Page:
04-26-2007, 02:24 AM #3
Any person regardless of age, with proper knowledge can fight fire. There are limits on age as far as certification, yes, and they are there for a reason. But what Knowledge able department, allows rookies to drive Brush units? Severly understaffed, maybe then, but for the majority of them they are usally vets.
Define "fight" are they IA? Mop-up? Line Layers? Just because they show up on scene doesn't mean they are IA, maybe they are runners, or water bottle jockeys.
As far as the "kids" fighting grass fires, her is a peice of info for you, one of our CAT(County Assit. Team) strike team leaders was IA'n Fires on a department at age 13. And is now a DNRC Trainer, Engine contractor, and a Vol. for the same department. Forgive me for using this stero type, The big city boys are scared ****-less of the fact that in Rural america, people under 18 are FF. Well here is the cold truth, they are some of the best out there, and they love what they do.
Some do it because they have to, because there is no one else out there that can, or will. I will not agrue the age thing, I have been there done that, the Big city feller's will have to turn there backs, because it happens and will continue to happen. Like it or not. Liabilty is a **** word, and it is too over used.
One more thing for the age thing, at age 12-13 I began Fighting Wildland fires, I am a current Captin, and am dawm proud that I have more working experince than some people twice my age.
Sorry for the rambiling.
04-26-2007, 02:32 AM #435monroeffemtFirehouse.com Guest
Never fought a wildland fire in Michigan but here is what I always told by a buddy that went US Fire Service in Florida. Wildland fires are at least 3 times the size of a normal structure fire and you usually have half the water source. When the pipe runs dry there is no hitting a plug, or bringing in another engine or tanker. Also if the fire decides to eat you, there is no just getting out, there is NO way out.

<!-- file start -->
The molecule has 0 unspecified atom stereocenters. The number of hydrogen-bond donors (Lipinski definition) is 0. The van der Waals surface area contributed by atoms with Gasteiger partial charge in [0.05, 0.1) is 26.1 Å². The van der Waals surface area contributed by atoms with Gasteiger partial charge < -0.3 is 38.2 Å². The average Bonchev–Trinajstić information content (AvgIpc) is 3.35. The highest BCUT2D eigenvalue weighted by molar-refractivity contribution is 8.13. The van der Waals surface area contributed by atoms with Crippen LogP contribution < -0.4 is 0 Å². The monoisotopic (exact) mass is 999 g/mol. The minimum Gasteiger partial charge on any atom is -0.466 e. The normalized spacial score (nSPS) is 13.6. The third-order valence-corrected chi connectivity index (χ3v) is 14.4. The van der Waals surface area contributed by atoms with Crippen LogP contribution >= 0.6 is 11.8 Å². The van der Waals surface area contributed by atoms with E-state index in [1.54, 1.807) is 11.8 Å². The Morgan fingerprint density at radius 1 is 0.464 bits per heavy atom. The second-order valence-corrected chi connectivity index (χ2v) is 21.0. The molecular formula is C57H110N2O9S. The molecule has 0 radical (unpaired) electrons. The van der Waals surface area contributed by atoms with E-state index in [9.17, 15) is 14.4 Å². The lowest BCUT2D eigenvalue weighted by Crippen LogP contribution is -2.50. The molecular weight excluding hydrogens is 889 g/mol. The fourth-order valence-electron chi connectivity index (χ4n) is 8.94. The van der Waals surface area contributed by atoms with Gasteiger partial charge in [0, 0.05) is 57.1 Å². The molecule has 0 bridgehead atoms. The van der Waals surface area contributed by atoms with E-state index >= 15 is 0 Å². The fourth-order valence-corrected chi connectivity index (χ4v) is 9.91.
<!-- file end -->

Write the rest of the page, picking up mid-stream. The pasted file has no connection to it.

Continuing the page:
No Thank You I'll stick with my structure fires.
04-26-2007, 02:42 AM #5
- Join Date
- Feb 2004
Interesting you bring up Michigan, most people think big wildfires in Michigan?
Title: The Mack Lake fire.
Author: Simard, Albert J.; Haines, Donald A.; Blank, Richard W.; Frost, John S.
Source: General Technical Report NC-83. St. Paul, MN: U.S. Dept. of Agriculture, Forest Service, North Central Forest Experiment Station
Station ID: GTR-NC-83
Description: Describes the Mack Lake Fire near Mio, Michigan. Few documented wildfires have exceeded its average spread rate (2 mi/h) and energy release rate (8,800 Btu/ft/sec). The extreme behavior resulted from high winds, low humidity, low fuel moisture and jack pine fuels. Horizontal roll vortices may have contributed to the death of one firefighter.
Key Words: fire behavior, crown fires, jack pine, weather, fuels, horizontal roll vortices
I'm not touching the Jr's thing.
04-26-2007, 04:06 AM #635monroeffemtFirehouse.com Guest
Interesting NonSurfinCaFF Never had heard anything about that. Might be because I was born in 86 so I missed out on that. Thanks for the insight. I guess up north where we have the large forests could go up, I just never have heard of any major problems of the sort. Really could be a possibility: the DNR does a really good job of prevention and monitoring so that probably helps quite a bit.
04-26-2007, 07:56 AM #7
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- Oct 2005
The State of Connecticut Dept. of Labor issued revised guidance last fall for Under-18 y/o can do with fire departments.